There have been some dirty tricks played on schools. Take local management of schools. We were to manage our own budgets, decide how many staff to employ, which services to buy in from the local authority, what learning resources we needed, what improvements to make to our buildings and grounds.
Successive chancellors then slashed the amount of money available, damaging schools,limiting resources, reducing staffing levels, increasing class sizes and devastating local authority services which none of us could afford to buy.
The introduction of the national curriculum was another blow, particularly to primary schools. We were told in elaborate, prescriptive and time-consuming detail that we must teach all 10 subjects that would all receive equal attention when inspected. Then league tables were introduced measuring success by performance in maths, English and science - and teachers were castigated for failing to equip children with basic skills.
Now a new Catch 22 is appearing. On the one hand we are to contribute to national targets on literacy and numeracy. League tables based on our key stage 2 results set school against school on a very narrow and arbitrary measure. But at the same time, the Green Paper on special needs, Excellence for all Children, tells us that we must aim to integrate more special-needs children into mainstream school.
My school is committed to the principle of including special-needs children. We believe they and their parents have a right, if at all possible, to chose the same school as their siblings and their neighbours. We are often frustrated by bureaucracy and paper work, and by difficulties in getting proper levels of ancillary support and expert help; but it is worth it to see our SEN children make progress and their classmates learn respect and tolerance.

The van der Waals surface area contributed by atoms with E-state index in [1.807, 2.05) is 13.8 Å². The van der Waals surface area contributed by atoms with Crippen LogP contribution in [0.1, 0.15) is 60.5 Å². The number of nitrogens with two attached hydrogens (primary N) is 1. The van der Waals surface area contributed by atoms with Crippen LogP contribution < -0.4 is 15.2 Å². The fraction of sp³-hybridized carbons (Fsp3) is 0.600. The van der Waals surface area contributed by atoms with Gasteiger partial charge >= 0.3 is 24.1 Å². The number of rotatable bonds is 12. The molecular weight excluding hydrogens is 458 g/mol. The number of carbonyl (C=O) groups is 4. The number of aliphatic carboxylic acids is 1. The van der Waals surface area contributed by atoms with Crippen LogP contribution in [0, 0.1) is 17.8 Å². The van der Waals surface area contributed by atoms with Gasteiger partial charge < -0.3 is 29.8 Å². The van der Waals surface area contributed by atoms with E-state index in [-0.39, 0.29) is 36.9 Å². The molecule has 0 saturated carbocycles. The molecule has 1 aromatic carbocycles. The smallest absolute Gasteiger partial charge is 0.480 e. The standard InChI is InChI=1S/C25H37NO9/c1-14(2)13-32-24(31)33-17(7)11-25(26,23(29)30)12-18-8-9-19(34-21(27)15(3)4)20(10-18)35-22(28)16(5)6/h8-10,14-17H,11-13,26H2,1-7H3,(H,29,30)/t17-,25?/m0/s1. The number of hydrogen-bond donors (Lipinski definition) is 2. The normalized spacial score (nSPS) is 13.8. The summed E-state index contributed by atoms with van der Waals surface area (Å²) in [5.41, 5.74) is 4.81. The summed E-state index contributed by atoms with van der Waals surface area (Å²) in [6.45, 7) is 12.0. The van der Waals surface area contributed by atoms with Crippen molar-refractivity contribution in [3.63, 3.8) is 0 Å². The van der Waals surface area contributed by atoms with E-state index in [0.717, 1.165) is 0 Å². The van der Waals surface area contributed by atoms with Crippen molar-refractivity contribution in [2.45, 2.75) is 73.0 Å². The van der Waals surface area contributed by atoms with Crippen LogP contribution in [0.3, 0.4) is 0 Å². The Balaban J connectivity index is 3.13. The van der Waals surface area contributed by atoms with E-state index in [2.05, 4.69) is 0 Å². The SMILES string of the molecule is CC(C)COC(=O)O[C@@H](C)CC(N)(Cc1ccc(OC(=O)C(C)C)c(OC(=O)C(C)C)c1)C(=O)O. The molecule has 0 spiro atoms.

The problem is that with an intake of about 30 children a year, each special-needs child represents 3 per cent of a cohort who have sat national tests and will show in our headline league-table figures as having failed to reach level 4.
We were recently approached by the parents of a child from the catchment area of a neighbouring school. They had heard how well we integrated and supported special-needs children and wanted to send their statemented daughter to us when she starts school next year.
We should be delighted that we have such a good reputation. We are. Honestly. But what we have to consider is that this child is what is known in footballingparlance as a six-pointer: our national test results will be decreased and our rival school's score correspondingly increasedif she comes to us and not to them. This will not stop us assessing the parents' application on its merits, but it does rankle.
Wouldn't it be a comparatively simple adjustment if any child who is disapplied from having to take national tests were excluded from the figures? Then our school - and many others - could stop worrying about their targets and concentrate on what they do best: helping all children achieve the best they can.